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Buy-to-let tax break to be cut
- AuthorJoanne Sworder
One of the announcements in George Osborne’s budget – reducing the amount of tax relief landlords can claim on mortgage interest payments – was aimed a creating a ‘level playing field’ between homeowners and investors.
Given that buy-to-let properties now account for 15% of new mortgages, the announcement is aimed at addressing the concern that the current tax relief given to landlords gives them an advantage over homebuyers. The Bank of England has warned that this level of buy-to-let activity could pose a risk to the UK’s financial stability.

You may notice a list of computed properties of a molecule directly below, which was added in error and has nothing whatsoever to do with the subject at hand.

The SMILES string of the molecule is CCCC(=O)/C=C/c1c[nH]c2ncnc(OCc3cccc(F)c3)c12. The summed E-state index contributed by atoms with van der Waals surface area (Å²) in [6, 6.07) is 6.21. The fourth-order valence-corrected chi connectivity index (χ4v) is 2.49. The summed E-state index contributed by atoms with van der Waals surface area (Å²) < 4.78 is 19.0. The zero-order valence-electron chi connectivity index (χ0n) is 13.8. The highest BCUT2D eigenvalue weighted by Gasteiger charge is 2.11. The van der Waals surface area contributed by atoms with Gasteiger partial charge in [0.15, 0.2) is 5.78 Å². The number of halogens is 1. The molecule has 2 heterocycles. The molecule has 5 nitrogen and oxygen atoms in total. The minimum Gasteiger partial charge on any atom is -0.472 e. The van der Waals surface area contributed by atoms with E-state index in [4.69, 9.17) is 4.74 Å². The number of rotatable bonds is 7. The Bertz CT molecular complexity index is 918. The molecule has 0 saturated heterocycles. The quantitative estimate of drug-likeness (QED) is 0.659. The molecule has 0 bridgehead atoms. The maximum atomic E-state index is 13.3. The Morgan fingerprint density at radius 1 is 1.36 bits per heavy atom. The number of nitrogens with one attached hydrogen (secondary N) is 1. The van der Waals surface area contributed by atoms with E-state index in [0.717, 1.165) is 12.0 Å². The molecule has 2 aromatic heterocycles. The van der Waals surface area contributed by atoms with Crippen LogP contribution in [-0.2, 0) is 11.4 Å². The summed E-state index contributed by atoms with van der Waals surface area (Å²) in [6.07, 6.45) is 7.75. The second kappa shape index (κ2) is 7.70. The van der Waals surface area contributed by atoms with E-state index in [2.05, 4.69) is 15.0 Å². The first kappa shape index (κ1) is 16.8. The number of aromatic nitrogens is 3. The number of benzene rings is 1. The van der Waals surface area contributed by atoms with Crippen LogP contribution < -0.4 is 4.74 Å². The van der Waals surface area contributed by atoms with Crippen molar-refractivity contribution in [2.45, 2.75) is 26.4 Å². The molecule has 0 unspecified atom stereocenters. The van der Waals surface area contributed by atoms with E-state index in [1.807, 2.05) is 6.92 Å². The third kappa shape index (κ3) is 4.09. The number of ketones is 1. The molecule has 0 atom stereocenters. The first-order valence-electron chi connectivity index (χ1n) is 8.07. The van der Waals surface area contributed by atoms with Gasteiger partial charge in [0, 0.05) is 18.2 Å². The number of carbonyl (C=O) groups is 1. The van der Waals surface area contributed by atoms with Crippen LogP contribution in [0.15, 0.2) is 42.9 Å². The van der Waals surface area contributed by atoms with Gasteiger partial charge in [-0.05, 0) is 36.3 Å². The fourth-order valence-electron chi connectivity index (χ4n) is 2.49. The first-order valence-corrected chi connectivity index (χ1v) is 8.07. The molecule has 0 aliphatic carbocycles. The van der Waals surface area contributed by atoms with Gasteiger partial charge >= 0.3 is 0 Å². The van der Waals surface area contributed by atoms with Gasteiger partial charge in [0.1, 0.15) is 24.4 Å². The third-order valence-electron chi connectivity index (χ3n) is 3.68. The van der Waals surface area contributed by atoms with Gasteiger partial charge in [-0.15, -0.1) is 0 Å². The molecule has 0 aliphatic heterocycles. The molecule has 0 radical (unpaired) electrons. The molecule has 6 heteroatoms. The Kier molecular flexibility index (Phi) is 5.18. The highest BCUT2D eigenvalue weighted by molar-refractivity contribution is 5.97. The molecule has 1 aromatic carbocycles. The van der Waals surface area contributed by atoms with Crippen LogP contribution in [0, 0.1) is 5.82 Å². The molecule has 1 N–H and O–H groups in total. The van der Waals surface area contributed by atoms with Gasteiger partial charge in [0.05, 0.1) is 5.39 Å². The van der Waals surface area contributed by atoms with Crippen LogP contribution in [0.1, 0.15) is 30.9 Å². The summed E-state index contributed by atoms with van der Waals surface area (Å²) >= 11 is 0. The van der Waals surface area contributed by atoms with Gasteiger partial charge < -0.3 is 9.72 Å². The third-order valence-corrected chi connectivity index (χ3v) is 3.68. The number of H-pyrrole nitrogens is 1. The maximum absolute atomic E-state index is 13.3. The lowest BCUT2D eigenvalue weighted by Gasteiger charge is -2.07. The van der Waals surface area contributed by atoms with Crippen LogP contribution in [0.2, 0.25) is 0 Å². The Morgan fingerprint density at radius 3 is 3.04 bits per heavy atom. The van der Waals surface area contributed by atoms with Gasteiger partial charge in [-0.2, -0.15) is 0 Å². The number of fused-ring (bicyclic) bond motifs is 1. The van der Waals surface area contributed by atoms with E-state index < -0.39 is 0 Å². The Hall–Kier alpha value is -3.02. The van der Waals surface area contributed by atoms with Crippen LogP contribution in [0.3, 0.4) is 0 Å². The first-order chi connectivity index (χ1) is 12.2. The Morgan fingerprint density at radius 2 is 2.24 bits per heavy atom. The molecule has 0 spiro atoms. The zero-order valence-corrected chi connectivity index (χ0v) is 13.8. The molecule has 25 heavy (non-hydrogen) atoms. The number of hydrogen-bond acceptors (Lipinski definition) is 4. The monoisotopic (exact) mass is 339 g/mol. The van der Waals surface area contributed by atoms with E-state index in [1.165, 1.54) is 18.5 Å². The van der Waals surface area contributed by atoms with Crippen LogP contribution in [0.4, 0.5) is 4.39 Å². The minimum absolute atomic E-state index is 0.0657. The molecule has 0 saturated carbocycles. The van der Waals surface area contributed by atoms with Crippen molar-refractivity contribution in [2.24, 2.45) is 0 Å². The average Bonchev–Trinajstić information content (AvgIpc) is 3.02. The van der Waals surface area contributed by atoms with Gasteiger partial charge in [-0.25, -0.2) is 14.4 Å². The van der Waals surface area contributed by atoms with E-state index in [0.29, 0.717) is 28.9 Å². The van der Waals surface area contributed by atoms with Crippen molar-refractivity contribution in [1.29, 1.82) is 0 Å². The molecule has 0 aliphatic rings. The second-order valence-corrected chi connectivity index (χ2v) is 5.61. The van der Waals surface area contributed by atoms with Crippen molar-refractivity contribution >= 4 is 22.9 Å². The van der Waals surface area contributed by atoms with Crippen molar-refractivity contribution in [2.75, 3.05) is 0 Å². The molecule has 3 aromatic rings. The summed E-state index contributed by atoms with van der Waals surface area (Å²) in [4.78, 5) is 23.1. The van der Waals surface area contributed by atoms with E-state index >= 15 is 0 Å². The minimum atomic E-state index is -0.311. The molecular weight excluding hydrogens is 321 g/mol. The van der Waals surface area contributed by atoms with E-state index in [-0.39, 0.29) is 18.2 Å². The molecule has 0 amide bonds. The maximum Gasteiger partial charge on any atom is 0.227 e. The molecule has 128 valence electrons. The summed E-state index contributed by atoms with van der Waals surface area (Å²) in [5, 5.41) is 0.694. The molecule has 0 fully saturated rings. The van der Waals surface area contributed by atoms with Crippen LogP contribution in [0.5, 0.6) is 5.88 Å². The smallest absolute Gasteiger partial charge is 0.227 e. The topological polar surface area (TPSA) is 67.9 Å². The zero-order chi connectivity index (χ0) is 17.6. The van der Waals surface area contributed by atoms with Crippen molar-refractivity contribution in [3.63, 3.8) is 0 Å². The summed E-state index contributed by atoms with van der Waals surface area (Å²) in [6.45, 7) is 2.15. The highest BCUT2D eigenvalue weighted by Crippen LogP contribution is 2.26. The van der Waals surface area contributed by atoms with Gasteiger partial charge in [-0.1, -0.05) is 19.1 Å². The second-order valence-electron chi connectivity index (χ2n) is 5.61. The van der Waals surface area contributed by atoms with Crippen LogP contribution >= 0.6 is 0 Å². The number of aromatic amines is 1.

However, tax relief for those who rent out a room in their own home, effectively taking in a lodger, increases from £4,250 to £7,500. This means you can now rent out a room in your own home for up to £625 per month without having to pay any tax on the income.
A final point to note relates to the Support for Mortgage Interest Scheme, which currently allows homeowners to apply for their mortgage interest costs to be met if they become unemployed or their working hours are reduced if they are ill or disabled.
From 2018, that payment is to be changed from a benefit to a loan. The loan would be repayable either when the claimant sells the property or returns to work. There will be interest charged on the loan which will be linked to the Office for Budget Responsibility’s forecast for gilts. This change is predicted to save £270m and was described by the Council for Mortgage Lenders director as a “radical change” and “the most significant budget announcement for the mortgage market”.